We restored the floodplain on the right bank of Redwood Creek upstream of the tidal lagoon. This work involved removing the end of the beach parking lot, including relocating restrooms and fencing. This was considered an interim solution, with the long-term solution being full realignment of the parking lot in a future phase.
The 2009 work included a mitigation component as well. California red legged frog have historically inhabited the project area. To offset temporary impacts to the riparian habitat and to encourage potential reestablishment of red legged frog in the area, we constructed a frog pond on the east side of the historic lagoon and future channel alignment. This work included excavation and berm construction.
Other notable components of 2009 included native sod salvage and replanting, screening approximately 1,000 CY of sand for weed removal, working with archeological and historically significant features, and routing public access to minimize impacts to recreational users on this very popular beach.
The 2010 phase consisted of construction of 650 feet of the new Redwood Creek alignment and three tributary channels, installation of log structures, harvest and replacement of 1,500 CY of native streambed gravel, and construction of a red-legged frog pond.
The native gravel harvest was a substantial portion of the 2010 work. It required dewatering of approximately 2,000 LF of the existing stream channel and removal of an average of 2’ of streambed gravel. We reconstructed a new channel bed and low flow channel within the existing channel to minimize impacts to spawning fish during the winter of 2010/2011.
We completed approximately half of the project scope, the final of the three phases, in 2011. This phase included constructing an upstream and downstream segment of realigned channel, tying the new channel to the old channel, backfilling the old channel, a backwater channel and frog pond, removal of a levee and construction of a 215’ pedestrian bridge set on torque-down piles and pile caps.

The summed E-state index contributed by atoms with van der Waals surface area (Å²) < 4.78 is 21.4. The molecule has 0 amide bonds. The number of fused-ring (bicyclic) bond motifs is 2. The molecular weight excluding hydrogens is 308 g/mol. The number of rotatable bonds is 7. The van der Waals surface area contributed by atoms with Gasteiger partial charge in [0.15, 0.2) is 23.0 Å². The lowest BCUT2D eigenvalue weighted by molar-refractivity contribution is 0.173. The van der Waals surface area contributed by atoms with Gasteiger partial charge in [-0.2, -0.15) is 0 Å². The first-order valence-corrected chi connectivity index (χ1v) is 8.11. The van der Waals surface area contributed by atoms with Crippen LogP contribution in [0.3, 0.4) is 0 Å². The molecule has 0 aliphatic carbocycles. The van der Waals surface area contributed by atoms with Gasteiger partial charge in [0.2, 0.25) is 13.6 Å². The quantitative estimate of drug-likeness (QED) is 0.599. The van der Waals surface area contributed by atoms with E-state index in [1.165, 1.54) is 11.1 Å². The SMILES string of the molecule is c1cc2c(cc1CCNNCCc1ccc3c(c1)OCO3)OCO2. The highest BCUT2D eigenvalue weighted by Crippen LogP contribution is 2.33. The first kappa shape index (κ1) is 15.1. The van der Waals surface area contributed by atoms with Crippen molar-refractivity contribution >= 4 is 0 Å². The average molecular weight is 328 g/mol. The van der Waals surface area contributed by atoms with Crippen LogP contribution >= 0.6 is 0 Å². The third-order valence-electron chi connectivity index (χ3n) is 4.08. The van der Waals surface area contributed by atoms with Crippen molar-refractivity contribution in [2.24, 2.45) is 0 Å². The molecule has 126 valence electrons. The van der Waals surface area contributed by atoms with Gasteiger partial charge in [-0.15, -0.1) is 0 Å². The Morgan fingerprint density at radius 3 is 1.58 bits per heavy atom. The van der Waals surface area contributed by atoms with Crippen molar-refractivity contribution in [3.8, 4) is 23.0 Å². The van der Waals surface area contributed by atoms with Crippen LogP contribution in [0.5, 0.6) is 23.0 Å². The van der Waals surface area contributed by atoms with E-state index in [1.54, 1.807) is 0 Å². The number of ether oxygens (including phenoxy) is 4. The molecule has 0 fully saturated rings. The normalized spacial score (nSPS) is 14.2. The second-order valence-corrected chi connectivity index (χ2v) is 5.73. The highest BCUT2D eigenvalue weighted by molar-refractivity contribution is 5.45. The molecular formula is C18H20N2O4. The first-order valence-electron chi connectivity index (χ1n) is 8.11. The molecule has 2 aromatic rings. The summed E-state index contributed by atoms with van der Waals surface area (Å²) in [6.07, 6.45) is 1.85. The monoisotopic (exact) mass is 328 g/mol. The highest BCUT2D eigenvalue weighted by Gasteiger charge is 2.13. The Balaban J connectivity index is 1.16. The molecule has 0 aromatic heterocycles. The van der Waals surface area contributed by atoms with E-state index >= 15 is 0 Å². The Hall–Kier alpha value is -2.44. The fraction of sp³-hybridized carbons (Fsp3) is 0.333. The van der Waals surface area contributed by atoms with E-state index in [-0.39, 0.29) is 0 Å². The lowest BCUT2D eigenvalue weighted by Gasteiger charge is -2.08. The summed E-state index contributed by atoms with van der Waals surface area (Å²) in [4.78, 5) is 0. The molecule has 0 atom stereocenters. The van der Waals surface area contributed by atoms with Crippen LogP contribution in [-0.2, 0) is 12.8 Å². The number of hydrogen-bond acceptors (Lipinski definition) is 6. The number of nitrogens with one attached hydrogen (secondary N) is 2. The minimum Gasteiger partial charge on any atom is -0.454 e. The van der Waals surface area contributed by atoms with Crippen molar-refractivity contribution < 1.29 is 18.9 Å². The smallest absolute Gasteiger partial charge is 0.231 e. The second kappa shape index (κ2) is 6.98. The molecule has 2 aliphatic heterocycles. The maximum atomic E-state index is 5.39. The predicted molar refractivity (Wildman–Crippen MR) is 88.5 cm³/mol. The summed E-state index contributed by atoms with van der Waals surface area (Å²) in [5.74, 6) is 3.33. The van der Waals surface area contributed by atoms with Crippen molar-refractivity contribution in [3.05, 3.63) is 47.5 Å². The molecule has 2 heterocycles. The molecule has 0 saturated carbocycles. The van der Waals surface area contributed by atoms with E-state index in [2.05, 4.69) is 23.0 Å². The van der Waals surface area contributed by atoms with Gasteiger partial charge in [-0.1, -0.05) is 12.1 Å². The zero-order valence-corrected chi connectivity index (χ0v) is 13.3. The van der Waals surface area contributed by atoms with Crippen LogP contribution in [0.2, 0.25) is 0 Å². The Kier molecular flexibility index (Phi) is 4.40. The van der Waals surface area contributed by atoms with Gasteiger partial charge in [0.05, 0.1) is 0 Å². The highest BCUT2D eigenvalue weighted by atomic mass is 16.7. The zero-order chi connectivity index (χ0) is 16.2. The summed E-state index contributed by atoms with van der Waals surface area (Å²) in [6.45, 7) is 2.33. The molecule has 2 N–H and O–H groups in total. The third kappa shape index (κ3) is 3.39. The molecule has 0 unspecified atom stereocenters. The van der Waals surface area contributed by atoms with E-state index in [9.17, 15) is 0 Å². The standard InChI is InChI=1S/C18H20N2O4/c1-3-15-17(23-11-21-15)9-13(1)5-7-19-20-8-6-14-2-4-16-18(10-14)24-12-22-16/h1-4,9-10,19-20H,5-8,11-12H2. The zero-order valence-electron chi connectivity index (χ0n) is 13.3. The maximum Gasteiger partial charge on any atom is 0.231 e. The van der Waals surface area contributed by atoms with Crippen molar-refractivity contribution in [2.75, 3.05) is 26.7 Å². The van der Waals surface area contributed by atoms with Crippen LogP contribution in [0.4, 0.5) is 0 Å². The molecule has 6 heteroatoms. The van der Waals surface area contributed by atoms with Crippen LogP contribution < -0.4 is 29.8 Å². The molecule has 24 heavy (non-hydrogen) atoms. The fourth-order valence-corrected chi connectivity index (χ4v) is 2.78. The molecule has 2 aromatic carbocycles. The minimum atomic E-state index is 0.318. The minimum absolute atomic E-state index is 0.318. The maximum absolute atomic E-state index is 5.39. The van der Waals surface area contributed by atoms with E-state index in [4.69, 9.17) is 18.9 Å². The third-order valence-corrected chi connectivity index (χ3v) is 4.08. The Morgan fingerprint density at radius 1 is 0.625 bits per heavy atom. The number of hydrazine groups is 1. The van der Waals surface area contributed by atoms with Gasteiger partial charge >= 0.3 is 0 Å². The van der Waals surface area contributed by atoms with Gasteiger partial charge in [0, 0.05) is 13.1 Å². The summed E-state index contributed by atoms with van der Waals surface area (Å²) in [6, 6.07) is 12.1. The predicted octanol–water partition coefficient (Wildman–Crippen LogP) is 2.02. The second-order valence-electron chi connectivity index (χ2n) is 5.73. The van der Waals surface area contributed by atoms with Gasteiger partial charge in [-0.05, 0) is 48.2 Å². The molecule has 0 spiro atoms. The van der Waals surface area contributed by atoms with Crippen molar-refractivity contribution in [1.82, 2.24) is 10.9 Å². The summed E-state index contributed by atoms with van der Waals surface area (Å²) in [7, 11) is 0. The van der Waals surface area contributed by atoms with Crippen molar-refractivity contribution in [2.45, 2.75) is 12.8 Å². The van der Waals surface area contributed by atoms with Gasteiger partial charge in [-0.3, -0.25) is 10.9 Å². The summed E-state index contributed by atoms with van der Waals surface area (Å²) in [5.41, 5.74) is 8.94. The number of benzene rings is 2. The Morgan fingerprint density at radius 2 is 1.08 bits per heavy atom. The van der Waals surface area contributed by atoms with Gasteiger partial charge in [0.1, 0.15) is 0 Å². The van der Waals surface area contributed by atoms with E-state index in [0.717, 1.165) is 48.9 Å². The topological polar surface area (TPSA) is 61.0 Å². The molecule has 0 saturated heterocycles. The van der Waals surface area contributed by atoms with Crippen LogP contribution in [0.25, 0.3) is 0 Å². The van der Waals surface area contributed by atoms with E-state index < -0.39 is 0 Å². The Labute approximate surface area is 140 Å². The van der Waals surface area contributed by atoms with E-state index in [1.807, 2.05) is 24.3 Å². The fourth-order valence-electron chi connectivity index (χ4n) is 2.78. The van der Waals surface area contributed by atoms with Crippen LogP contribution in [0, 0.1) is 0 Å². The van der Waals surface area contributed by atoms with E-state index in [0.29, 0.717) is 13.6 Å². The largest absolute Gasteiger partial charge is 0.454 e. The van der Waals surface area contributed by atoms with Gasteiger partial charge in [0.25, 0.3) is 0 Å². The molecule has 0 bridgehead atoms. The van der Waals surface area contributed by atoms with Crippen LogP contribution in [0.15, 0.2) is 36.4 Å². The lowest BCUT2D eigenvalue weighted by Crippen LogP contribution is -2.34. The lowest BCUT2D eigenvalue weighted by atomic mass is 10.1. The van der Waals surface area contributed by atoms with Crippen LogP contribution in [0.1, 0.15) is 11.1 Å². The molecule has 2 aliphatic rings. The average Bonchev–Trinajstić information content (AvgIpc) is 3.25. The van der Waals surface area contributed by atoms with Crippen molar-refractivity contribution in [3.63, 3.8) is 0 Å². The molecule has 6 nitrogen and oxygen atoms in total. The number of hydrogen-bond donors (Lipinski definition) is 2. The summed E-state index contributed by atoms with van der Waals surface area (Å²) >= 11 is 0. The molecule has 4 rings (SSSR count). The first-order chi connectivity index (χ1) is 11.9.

The schedule was accelerated based on permit constraints from multiple agencies, including NMFS, RWQCB and USFWS, and required simultaneous channel construction and bridge construction activities to be carefully coordinated. Part of the project included removal of a levee which also served as the primary access route, and intersected the new channel alignment. We established an extensive, 24-hour bypass system to capture water in the main stem and tributaries, and a 24-hour site dewatering system to maintain dry work areas below the water table. Much of the work in the new channel was below the higher-high tide elevation.
Backfill and interception of the existing channel included sheetpile, a rock revetment, and a vegetated soil lift structure. The new channel included a series of log structures that provided cover and bank stabilization both upstream and downstream of the 2010 channel segment. We worked closely with the design team to locate and set the log structures.
In addition we harvested approximately 600 tons, and imported approximately 1,400 tons of streambed gravel to augment the channel bed with a 1-2 foot layer of gravel. The harvested gravel was removed from the existing channel prior to backfill.
The 215-foot pedestrian bridge included three pile clusters and pile caps, and one abutment. We installed torque-down piles, driven up to 55’. The bridge itself is an aluminum welded structure, with wood decking. We set the bridge in two 90’ sections and one 45’ section with a 200’ crane. We also constructed a landing and new trail section on the south approach, including gravel paving and visitor amenities.
For all three phases of work we used our GPS system for layout and as-built records. This involved establishing a permanent base station and calibration using a series of surveyed points at the perimeter of the project. NPS will use data from our records as a baseline for monitoring sediment transport and channel migration.